Intellectual activity receded into the background in the country for the next few centuries to revive only in the nineteenth century. In the early part of the nineteenth century, most of our intellectual energies were given to humanities and it is towards the end of the century that India began taking an interest in the sciences. In the second decade of the 20th century, the country could once again stake a claim to producing world class mathematics, and that was because of the work of Srinivasa Ramanujan. Ramanujan came from an economically disadvantaged background and had but a minimal training in mathematics and yet his genius overcame formidable difficulties to reach the pinnacle of greatness. The whole of India is proud of Ramanujam and many an Indian has been inspired by his shining example. Tamil Nadu of course has a special claim on him for he was a Tamilian. Along with Sir C. V. Raman and Subramanyam Chandrashekhar, he is among the three great men of science and mathematics that Tamil Nadu and India have given to the world in modern times.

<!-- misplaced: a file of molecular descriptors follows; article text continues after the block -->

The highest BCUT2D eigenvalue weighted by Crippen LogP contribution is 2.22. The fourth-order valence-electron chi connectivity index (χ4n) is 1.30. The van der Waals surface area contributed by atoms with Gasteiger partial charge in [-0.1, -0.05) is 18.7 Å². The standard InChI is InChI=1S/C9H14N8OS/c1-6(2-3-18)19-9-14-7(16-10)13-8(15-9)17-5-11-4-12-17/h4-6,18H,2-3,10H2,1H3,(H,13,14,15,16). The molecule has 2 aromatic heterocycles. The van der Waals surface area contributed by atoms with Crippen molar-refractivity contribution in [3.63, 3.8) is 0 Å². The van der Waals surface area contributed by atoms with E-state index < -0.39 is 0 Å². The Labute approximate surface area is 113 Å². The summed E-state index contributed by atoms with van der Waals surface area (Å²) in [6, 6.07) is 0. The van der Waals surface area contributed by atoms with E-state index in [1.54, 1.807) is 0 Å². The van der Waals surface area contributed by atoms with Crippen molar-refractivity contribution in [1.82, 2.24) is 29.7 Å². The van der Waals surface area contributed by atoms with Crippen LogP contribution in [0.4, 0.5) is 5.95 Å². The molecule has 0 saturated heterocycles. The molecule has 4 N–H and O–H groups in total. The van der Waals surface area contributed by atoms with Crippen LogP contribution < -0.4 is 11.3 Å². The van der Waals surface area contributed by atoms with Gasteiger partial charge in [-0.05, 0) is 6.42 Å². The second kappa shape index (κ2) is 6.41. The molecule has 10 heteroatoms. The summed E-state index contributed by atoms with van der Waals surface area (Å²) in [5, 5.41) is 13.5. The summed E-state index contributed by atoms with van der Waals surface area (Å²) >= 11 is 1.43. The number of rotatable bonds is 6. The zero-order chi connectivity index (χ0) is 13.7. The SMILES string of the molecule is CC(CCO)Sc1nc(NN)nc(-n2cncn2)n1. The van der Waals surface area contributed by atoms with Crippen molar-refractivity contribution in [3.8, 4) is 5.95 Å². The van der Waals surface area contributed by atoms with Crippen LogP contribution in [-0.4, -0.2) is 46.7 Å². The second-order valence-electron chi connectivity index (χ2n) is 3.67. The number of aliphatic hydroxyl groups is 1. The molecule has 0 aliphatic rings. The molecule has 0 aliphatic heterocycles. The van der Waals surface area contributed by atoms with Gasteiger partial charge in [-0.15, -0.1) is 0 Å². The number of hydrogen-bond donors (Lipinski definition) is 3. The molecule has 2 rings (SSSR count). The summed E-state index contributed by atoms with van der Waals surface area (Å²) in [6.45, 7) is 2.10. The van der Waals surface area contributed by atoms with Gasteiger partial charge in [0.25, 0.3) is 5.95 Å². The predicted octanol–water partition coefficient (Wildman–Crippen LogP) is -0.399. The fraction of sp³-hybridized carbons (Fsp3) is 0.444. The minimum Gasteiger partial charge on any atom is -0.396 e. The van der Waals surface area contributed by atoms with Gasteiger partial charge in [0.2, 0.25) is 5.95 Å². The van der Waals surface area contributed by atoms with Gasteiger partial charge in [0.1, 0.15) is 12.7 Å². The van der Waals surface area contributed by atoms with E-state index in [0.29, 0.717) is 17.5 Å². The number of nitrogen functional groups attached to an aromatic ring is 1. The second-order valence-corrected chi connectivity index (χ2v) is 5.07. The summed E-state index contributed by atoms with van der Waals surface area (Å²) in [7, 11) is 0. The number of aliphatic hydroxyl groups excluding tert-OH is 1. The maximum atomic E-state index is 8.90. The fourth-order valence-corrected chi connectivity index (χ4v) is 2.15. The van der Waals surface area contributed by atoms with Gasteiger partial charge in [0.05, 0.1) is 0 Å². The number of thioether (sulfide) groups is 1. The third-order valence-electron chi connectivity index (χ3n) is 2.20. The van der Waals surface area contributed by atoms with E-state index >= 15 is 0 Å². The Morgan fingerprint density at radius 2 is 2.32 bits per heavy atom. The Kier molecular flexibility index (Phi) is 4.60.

The story of Ramanujan cannot be told without a mention of the Cambridge mathematician G. H. Hardy, who was responsible for Ramanujan getting the recognition that was his legitimate due. The parts that Hardy and Cambridge, which became Ramanujan`s alma-mater, played in the great mathematician’s development represent the very best of the academic traditions of the West. The stories of the special relationship between G.H. Hardy and Ramanujan are a part of the folklore of mathematics.